Americans are spending more time at home than ever before. With that comes an increase in television watching. But this activity can be challenging for those with hearing loss, especially with distracting soundtracks and background noise making the dialogue hard to understand.
Below is a list of solutions that will allow you to enjoy your favorite shows once again.
These beautifully designed speakers are meant to be mounted just above or below your television set. They connect to your television’s speaker and provide the audience with a movie theater-like experience. Sound bars are able to mimic surround sound you get by placing multiple speakers around your room, but for less money and real estate.
Sound bars can also easily connect to wireless subwoofers. These can be placed somewhere else in the room to deliver low-end bass, which is similar to the rumble feeling from a passing truck.
If you are watching a program alone, why not give yourself an immersive experience. Wireless over-ear headphones utilize Bluetooth technology to connect to a specially designed television transmitter or directly to newer TVs.
Wireless headphones give you complete control over the volume. Their over-ear style helps drown out any background noise from around your house, allowing you to listen to the television at a safe volume. In addition, you can watch TV without disturbing anyone else in your home.
Hearing Loop System
If you are using a hearing aid to treat your hearing loss, you may be able to connect your devices to your television. Bluetooth enables hearing aids can wirelessly connect to a small transmitter box, which plugs right into your television.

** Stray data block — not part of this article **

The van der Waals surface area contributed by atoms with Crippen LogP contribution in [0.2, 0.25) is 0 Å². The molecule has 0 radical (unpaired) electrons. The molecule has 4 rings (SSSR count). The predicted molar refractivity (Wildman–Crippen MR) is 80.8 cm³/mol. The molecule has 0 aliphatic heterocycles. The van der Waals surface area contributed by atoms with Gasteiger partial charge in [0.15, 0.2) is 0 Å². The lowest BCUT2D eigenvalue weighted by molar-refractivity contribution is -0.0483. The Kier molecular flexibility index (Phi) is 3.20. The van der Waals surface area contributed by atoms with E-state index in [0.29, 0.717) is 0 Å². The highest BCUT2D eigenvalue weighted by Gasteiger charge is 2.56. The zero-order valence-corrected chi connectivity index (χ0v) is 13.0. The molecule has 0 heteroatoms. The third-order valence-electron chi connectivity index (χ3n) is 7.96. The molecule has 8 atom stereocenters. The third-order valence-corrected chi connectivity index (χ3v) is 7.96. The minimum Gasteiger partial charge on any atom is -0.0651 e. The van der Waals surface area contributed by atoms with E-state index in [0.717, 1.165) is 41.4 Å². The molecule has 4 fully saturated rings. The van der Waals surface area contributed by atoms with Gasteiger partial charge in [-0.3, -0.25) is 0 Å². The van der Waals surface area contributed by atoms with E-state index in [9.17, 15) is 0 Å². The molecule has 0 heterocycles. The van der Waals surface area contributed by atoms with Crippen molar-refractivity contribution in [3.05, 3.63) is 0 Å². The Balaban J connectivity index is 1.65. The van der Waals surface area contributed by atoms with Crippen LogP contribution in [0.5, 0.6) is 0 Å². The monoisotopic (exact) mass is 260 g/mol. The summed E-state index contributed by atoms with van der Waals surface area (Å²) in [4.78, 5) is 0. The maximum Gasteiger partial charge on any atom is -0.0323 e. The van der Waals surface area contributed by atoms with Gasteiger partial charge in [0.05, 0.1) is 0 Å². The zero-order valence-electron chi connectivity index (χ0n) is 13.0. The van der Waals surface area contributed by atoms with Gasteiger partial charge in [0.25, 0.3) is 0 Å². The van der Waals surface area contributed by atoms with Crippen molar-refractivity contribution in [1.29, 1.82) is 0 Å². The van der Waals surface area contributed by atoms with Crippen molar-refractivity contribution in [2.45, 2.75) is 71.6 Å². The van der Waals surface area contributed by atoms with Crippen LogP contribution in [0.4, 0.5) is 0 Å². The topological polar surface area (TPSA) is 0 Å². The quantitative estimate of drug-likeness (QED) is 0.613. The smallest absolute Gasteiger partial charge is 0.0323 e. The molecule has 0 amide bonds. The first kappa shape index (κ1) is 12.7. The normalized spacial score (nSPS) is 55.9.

Not only can you adjust the volume right from your hearing aids, but you can easily switch between the TV and audio from your smartphone, such as an incoming call.
For older hearing aids, you can utilize a hearing loop system, also known as audio induction loops. A hearing loop is powered by a wireless magnetic field generated by a hub plugged into the audio jack on your television. The television audio can then be picked up by a loop worn around your neck, connected to your hearing aid.
If improving your television’s audio is not providing enough help, consider turning on the closed captioning. Since 2006, all television programs are required to display audio cues as text on the screen. These captions must match the spoken words and background noise, coincide with the spoken words, run the entire length of the program and be placed so they don’t block important visual information on the screen or run off the edge of the screen.
Your hearing loss does not need to stand in the way of your favorite television program. To learn more about living well with hearing loss, contact the experts at Waco Ear, Nose & Throat today.